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Cowboys See Homecoming In Different Ways

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An estimated 80,000 people come to Stillwater each year to take part in what's called America's greatest homecoming celebration.

Whether it's dying the fountain orange, walk around or homecoming and hoops the Cowboys all seem to see this week in different ways.

“You can tell it's going to be a big day and everybody's going to be here,” Mike Gundy, OSU head coach, said.  “I get 250 different people wanting tickets and they all want four and that's the equivalent to about a thousand tickets, and, so that's a good thing.  The bad thing is I have to tell them, no I don't have them.”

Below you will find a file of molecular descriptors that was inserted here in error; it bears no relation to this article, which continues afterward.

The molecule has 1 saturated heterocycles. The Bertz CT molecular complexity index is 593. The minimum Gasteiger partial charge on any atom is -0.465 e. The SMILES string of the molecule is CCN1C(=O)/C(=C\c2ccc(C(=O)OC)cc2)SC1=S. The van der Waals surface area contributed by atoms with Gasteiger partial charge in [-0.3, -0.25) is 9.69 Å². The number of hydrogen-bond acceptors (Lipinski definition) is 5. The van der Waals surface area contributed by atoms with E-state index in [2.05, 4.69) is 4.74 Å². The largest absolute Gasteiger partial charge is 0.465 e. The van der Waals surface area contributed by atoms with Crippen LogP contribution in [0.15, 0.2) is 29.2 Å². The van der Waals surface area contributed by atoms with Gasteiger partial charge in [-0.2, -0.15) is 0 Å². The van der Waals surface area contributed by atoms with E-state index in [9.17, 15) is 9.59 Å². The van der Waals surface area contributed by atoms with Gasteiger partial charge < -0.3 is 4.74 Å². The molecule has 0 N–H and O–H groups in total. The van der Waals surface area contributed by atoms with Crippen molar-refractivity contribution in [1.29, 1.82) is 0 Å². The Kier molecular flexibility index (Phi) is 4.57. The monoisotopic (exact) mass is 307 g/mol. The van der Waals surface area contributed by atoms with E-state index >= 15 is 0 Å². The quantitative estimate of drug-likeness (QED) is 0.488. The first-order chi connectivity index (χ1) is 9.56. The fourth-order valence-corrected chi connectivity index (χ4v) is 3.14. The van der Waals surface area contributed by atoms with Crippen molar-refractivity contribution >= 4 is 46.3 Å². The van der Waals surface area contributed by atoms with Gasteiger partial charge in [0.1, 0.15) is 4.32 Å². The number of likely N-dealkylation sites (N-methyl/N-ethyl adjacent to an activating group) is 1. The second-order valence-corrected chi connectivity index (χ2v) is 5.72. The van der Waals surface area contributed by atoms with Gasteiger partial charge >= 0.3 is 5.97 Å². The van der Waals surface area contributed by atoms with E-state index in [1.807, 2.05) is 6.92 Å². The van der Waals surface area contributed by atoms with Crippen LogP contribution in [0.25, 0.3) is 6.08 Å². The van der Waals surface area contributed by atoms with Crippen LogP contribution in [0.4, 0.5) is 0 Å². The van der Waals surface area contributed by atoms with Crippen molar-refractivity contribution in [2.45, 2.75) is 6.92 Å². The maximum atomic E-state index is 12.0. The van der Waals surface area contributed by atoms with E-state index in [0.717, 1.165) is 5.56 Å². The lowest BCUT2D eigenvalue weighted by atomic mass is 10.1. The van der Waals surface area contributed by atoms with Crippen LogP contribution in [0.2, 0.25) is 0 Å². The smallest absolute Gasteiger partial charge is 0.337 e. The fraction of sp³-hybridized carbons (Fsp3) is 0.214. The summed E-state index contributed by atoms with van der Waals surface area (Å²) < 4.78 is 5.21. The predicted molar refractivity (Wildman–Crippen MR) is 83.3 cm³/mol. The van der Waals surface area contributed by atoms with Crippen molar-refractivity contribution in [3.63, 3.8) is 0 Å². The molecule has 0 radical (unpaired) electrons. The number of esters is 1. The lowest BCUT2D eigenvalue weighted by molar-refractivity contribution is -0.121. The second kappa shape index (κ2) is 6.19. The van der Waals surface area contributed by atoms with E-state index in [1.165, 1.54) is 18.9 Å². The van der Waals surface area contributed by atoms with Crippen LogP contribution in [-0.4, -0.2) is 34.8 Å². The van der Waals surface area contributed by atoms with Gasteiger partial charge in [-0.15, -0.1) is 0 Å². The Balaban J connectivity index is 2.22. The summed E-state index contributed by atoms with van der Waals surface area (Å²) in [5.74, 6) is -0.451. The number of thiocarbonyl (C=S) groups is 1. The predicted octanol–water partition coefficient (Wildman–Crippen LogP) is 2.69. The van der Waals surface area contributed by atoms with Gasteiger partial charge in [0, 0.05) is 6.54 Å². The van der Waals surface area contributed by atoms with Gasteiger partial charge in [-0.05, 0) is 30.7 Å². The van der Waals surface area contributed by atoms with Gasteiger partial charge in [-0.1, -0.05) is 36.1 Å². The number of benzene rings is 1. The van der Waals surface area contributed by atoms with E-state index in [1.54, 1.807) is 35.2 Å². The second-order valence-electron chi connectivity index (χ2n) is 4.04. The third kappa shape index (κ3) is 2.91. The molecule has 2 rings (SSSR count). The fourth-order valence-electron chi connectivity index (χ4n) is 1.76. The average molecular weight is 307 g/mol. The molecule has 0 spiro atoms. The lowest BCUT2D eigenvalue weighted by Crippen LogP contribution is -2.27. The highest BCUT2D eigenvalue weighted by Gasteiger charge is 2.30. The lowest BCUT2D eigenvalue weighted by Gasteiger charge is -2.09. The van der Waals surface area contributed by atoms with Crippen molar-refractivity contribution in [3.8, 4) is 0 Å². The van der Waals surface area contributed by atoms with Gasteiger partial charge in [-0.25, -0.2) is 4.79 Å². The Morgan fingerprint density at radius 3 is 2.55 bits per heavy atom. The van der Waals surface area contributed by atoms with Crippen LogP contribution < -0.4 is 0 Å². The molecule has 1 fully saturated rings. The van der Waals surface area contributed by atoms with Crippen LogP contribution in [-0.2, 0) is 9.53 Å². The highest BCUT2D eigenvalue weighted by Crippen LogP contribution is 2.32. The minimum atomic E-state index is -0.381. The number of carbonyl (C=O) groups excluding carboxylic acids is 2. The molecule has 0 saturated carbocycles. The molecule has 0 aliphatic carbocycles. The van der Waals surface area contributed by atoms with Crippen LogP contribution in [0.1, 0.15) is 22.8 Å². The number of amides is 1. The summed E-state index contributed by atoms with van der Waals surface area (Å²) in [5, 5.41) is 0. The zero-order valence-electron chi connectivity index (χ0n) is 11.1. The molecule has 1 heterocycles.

“One of the most coolest traditions in all of homecomings throughout the nation,” Mason Rudolph, OSU starting quarterback, said.  “Our guys do it well here.  It will be exciting weekend for everyone to come back whether its alumni or current students to really rally around this program, and make it a cool experience.”

“I really don't know, but driving around the sorority houses they have a lot of I think it's called pomping, or something like that,” OSU junior defensive back, Ashton Lampkin said.  “I'm not for sure, but they have all that stuff going on, so that's pretty cool.  “I don't really see it.  I don't really go on campus that much.”

“Does homecoming mean anything to us in our preparation?” Glenn Spencer, OSU defensive coordinator, said.  “No, and what happens Saturday, no.  I love Oklahoma State, and I love what it does for our community and our alumni and our fan base and I love that that event they can enjoy it, but in our world it's going to be three and a half hours of gut wrenching hell.”

The good news for fans is OSU's won six of their last eight homecoming games.